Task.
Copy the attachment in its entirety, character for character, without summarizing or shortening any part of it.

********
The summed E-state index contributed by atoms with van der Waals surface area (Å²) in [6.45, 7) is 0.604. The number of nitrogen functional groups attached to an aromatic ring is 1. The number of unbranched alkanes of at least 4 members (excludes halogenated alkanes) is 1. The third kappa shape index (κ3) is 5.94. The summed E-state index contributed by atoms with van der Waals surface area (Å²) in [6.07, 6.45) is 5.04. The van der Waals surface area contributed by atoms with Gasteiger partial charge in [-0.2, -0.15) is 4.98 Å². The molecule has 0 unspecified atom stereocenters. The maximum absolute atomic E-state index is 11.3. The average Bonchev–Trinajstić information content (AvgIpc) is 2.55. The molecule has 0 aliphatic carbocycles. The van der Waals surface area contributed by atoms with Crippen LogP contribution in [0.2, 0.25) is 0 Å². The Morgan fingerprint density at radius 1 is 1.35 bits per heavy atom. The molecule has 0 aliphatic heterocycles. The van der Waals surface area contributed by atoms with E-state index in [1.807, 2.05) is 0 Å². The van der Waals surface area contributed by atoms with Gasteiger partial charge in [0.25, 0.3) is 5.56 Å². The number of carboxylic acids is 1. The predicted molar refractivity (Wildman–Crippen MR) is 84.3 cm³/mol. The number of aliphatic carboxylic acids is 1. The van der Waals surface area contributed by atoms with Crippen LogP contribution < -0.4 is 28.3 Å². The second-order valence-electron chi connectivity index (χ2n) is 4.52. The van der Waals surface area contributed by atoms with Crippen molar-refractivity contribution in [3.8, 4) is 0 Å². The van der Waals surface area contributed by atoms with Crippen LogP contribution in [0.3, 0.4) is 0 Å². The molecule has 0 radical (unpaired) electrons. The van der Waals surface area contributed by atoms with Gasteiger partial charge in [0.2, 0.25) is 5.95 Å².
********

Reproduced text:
The summed E-state index contributed by atoms with van der Waals surface area (Å²) in [6.45, 7) is 0.604. The number of nitrogen functional groups attached to an aromatic ring is 1. The number of unbranched alkanes of at least 4 members (excludes halogenated alkanes) is 1. The third kappa shape index (κ3) is 5.94. The summed E-state index contributed by atoms with van der Waals surface area (Å²) in [6.07, 6.45) is 5.04. The van der Waals surface area contributed by atoms with Gasteiger partial charge in [-0.2, -0.15) is 4.98 Å². The molecule has 0 unspecified atom stereocenters. The maximum absolute atomic E-state index is 11.3. The average Bonchev–Trinajstić information content (AvgIpc) is 2.55. The molecule has 0 aliphatic carbocycles. The van der Waals surface area contributed by atoms with Crippen LogP contribution in [0.2, 0.25) is 0 Å². The Morgan fingerprint density at radius 1 is 1.35 bits per heavy atom. The molecule has 0 aliphatic heterocycles. The van der Waals surface area contributed by atoms with E-state index in [1.807, 2.05) is 0 Å². The van der Waals surface area contributed by atoms with Gasteiger partial charge in [0.25, 0.3) is 5.56 Å². The number of carboxylic acids is 1. The predicted molar refractivity (Wildman–Crippen MR) is 84.3 cm³/mol. The number of aliphatic carboxylic acids is 1. The van der Waals surface area contributed by atoms with Crippen LogP contribution < -0.4 is 28.3 Å². The second-order valence-electron chi connectivity index (χ2n) is 4.52. The van der Waals surface area contributed by atoms with Crippen molar-refractivity contribution in [3.8, 4) is 0 Å². The van der Waals surface area contributed by atoms with Crippen LogP contribution in [0.3, 0.4) is 0 Å². The molecule has 0 radical (unpaired) electrons. The van der Waals surface area contributed by atoms with Gasteiger partial charge in [0.2, 0.25) is 5.95 Å².